and continues to search for these large objects. Objects down to
sizes of about 140 meters in diameter -- which NASA has been
mandated to survey for -- would cause regional damage; such impacts
happen on average every 30,000 years, the report says.
While impacts by large NEOs are rare, a
single impact could inflict extreme damage, raising the classic
problem of how to confront a possibility that is both very rare and
very important. Far more likely are those impacts that cause
only moderate damage and few fatalities. Conducting surveys
for NEOs and detailed studies of ways to mitigate collisions is
best viewed as a form of insurance, the report says. How much
to spend on these insurance premiums is a decision that must be
made by the nation's policymakers.
The report also examines what is known about methods to defend
against NEOs. These methods are new and still immature.
No single approach is effective for the full range of near-Earth
objects, the committee concluded. But with sufficient
warning, a suite of four types of mitigation is adequate to meet
the threat from all NEOs, except the most energetic ones.
- Civil defense (evacuation, sheltering in place, providing
emergency infrastructure) is a cost-effective mitigation measure
for saving lives from the smallest NEO impact events and is a
necessary part of mitigation for larger events.
- "Slow push" or "slow pull" methods use a spacecraft to exert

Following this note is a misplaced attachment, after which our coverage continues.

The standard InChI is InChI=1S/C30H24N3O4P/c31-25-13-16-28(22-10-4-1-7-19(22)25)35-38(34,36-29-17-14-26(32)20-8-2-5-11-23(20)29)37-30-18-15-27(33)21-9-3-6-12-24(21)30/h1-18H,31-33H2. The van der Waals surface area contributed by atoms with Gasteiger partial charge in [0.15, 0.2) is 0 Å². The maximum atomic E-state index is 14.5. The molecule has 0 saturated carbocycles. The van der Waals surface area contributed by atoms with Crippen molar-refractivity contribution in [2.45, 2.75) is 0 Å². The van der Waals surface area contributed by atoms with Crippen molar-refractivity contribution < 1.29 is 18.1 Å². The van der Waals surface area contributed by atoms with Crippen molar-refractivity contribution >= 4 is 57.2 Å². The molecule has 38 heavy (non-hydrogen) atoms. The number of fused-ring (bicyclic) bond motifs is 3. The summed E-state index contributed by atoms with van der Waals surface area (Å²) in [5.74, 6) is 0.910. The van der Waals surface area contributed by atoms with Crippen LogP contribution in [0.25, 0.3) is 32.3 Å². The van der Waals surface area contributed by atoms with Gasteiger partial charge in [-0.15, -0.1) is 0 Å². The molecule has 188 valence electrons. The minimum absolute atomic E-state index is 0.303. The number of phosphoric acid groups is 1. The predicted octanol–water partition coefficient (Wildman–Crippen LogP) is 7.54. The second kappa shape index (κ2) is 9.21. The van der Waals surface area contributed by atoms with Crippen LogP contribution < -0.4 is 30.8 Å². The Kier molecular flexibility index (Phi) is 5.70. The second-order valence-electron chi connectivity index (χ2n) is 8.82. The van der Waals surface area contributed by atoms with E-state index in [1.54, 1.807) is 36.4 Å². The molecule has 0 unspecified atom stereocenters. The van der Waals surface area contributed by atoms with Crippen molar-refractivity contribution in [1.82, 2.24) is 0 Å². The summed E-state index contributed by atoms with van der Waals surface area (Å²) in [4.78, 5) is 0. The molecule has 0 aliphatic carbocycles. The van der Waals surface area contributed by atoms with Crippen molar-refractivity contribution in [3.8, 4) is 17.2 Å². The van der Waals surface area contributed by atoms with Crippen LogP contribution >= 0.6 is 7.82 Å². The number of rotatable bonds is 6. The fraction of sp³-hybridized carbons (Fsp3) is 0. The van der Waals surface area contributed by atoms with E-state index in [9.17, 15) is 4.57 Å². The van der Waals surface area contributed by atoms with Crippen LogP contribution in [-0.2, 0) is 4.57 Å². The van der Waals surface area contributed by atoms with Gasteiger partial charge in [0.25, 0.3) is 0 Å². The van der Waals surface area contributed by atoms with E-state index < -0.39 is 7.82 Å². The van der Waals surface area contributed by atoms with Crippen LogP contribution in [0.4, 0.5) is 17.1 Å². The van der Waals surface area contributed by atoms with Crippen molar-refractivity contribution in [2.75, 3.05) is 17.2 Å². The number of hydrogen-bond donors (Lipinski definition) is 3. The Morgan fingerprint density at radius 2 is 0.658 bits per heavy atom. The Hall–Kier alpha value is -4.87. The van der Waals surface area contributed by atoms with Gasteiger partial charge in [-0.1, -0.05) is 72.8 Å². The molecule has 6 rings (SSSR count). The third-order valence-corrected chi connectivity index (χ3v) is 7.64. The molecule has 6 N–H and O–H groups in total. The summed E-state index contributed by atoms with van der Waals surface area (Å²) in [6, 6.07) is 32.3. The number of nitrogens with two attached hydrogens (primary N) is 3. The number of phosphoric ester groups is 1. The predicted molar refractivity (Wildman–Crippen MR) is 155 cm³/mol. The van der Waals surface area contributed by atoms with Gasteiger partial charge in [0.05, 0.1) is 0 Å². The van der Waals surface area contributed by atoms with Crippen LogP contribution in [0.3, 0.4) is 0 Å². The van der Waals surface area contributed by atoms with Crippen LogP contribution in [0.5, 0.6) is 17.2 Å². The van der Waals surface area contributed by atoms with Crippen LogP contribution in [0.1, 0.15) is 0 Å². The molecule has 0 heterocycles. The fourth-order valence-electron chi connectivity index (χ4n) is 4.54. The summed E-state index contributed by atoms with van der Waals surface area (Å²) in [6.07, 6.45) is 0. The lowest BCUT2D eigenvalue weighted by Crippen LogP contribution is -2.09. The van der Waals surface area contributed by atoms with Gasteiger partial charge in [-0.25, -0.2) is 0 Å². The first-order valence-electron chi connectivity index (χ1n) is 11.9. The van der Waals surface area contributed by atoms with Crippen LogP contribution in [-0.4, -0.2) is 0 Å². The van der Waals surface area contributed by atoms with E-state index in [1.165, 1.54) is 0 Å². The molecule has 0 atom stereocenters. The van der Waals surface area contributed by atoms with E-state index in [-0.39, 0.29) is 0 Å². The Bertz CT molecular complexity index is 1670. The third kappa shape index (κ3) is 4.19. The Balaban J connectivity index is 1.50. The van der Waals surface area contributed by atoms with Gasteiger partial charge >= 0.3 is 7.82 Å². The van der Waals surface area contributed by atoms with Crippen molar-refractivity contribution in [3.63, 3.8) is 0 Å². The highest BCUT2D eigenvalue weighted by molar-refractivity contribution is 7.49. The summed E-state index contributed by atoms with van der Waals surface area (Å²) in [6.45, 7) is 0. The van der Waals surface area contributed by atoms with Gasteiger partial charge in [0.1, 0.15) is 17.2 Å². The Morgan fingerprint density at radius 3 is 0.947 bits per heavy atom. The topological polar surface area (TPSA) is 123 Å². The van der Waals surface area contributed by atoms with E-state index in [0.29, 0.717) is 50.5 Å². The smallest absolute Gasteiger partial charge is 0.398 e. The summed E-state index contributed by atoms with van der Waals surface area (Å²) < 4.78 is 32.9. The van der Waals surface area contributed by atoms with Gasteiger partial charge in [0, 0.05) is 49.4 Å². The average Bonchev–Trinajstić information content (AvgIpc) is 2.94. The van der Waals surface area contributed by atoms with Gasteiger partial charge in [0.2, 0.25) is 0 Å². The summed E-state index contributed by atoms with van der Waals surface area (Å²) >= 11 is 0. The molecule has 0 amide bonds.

force on the target object to gradually change its orbit to avoid
collision with the Earth. This technique is practical only
for small NEOs (tens of meters to roughly 100 meters in diameter)
or possibly for medium-sized objects (hundreds of meters), but
would likely require decades of warning. Of the slow
push/pull techniques, the gravity tractor appears to be by far the
closest to technological readiness.
- Kinetic methods, which fly a spacecraft into the NEO to change
its orbit, could defend against moderately sized objects (many
hundreds of meters to 1 kilometer in diameter), but also may
require decades of warning time.
- Nuclear explosions are the only current, practical means for
dealing with large NEOs (diameters greater than 1 kilometer) or as
a backup for smaller ones if other methods were to
Although all of these methods are conceptually valid, none is
now ready to implement on short notice, the report says.
Civil defense and kinetic impactors are probably the closest to
readiness, but even these require additional study prior to
reliance on them.
Given the significant unknowns about many aspects of the threat
and its mitigation, the report recommends that the US start a
peer-reviewed, targeted research program on the hazards posed by
NEOs, and how to deal with them. Because this is a
policy-driven, applied research program, it should not be in
competition with basic scientific research programs or be funded
from them, the report adds.
The study was sponsored by NASA at the request of
Congress. The National Academy of Sciences, National Academy
of Engineering, Institute of Medicine, and National Research
Council make up the National Academies. They are private,
nonprofit institutions that provide science, technology, and health
policy advice under a congressional charter. The Research
Council is the principal operating agency of the National Academy
of Sciences and the National Academy of Engineering.